NOTE: A great bulk of the transmissions you are used to have 4th gear as direct drive 1-1 ratio with no power flowing through the cluster gear. Many European designs use 5th gear as the direct drive 1-1 ratio, which makes a huge difference in diagnostics and noise complaints.

The G56 is torque rated at 610 lb.-ft. for the AD ratio and 660 lb.-ft. for the AE ratios. The unit weighs 225 lbs. and uses 4 quarts of lubricant. Dodge gives ATF +4 as the required lubricant, while Mercedes specs 75W/90W lubricant. There has been much written about noise in operation about this unit. While all transmissions have some inherent noise, the G56 running on ATF+4 is not a pleasurable ride. The 75/90 weight is quieter but presents some cold-shift problems in northern climates. MobilTrans SHC DC seems to run quieter than anything else.

This is a strong workhorse unit behind a stock Cummins 6.7. The problems arise with owners boosting up the 6.7 with all manner of power adders. It is not impossible to reach 1400 lb.-ft. of torque out of this motor by playing with the computer and turbos, etc. This unit will suffer cracked and broken cases at that level of abuse. There are many owners adding dual-disc clutches that will create a bunch of gear-rollover noise due to harmonics from the engine now rattling the gears. It is very important to get all the facts from your customer before diving in to the deep end of the pool. Make sure to ask if the unit is stock as it came from the factory or has it been modified beyond the design limits of the components. These trucks will have an Aisin AS69RC 6-speed automatic that can handle more torque that the G56.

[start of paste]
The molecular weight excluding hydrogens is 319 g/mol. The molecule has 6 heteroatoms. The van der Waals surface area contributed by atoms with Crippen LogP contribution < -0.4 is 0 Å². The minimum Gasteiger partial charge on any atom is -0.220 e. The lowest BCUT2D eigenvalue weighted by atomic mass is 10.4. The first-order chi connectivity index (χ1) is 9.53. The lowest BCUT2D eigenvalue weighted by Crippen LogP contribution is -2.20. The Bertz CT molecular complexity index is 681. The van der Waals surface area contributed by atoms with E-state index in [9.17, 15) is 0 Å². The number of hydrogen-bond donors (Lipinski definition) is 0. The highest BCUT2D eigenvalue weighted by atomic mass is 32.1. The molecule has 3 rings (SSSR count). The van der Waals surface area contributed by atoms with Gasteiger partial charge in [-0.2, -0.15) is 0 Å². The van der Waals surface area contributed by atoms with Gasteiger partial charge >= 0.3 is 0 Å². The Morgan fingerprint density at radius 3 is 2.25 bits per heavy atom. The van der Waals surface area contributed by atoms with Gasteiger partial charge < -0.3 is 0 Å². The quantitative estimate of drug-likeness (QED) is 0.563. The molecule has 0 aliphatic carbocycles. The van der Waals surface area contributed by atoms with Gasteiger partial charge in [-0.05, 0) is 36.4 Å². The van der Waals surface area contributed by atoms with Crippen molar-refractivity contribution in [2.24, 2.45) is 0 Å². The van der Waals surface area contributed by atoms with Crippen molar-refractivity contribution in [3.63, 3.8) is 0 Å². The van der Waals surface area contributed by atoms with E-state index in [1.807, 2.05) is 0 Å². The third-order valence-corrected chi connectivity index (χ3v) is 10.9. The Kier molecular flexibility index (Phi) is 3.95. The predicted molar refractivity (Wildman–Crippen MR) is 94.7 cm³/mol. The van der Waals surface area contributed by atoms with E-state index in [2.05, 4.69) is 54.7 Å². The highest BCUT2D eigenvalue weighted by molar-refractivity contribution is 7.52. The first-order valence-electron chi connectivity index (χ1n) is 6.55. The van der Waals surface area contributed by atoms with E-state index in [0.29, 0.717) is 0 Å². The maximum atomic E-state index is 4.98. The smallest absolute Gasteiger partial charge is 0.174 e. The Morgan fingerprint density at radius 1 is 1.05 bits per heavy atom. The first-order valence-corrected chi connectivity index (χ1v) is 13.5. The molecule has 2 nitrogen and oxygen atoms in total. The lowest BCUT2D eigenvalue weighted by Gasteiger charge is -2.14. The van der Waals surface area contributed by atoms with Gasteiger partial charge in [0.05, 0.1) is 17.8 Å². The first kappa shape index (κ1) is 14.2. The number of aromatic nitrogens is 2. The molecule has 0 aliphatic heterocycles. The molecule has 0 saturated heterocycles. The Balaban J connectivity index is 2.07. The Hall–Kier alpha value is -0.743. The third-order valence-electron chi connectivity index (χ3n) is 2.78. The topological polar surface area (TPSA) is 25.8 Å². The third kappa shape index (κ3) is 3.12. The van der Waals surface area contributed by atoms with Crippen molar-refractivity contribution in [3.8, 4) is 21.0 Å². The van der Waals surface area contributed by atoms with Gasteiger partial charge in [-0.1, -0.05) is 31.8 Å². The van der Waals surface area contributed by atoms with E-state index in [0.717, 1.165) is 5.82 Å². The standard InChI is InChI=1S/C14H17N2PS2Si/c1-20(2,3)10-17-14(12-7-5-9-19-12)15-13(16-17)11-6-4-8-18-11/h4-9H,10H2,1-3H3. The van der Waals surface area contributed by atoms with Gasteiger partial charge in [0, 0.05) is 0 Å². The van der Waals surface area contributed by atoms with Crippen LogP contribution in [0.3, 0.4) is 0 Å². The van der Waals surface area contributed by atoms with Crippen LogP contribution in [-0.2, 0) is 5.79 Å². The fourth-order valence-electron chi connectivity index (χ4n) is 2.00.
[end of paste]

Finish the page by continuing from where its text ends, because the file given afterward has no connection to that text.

The G56 uses a gear design that has a removable gear cone on the input shaft similar to an NV4500, and uses multiple cone synchronizer rings. Be very careful in quoting repair costs as these rings are incredibly expensive, and must be purchased as a set. The 1-2 synchro assembly complete lists for $1,785, The 3-4 synchro assembly complete lists for $2,045, and the 5-6 synchro assembly lists for $1280. We will have a source for these parts soon that will be quite a bit cheaper, but this is one budget-busting unit to fix.

These units use tapered roller bearings to locate and support the shafts. As usual endplay and rotational torque specs are critical to a long lasting quiet repair. Dodge specifies a special tool (part #9592), which they call a measurement fixture to establish the endplay shim requirements. I assume this will be an expensive investment, unless you are doing more than one unit. You could make your own gage, or in a pinch you can use roll solder. Cutting a piece of roll solder and fashioning it into two half-moon pieces starts you off. Place the half-moon segments under the bearing cup, between the bearing and the case on both front and rear cases.

Install the shafts (input, output, and counter), assemble the cases and bolt them together. Disassemble and measure the crushed solder, which will act like plastic gauge on an engine crank, to give you the maximum shim size. In the end you want to achieve a zero endplay with a zero preload on the shafts. This will usually create an average of 2-3 thousands endplay as the cases expand due to operating temperatures. Do not put any preload on the bearings as they will spin the cones in the cases.

Mike Weinberg is president of Rockland Standard Gear.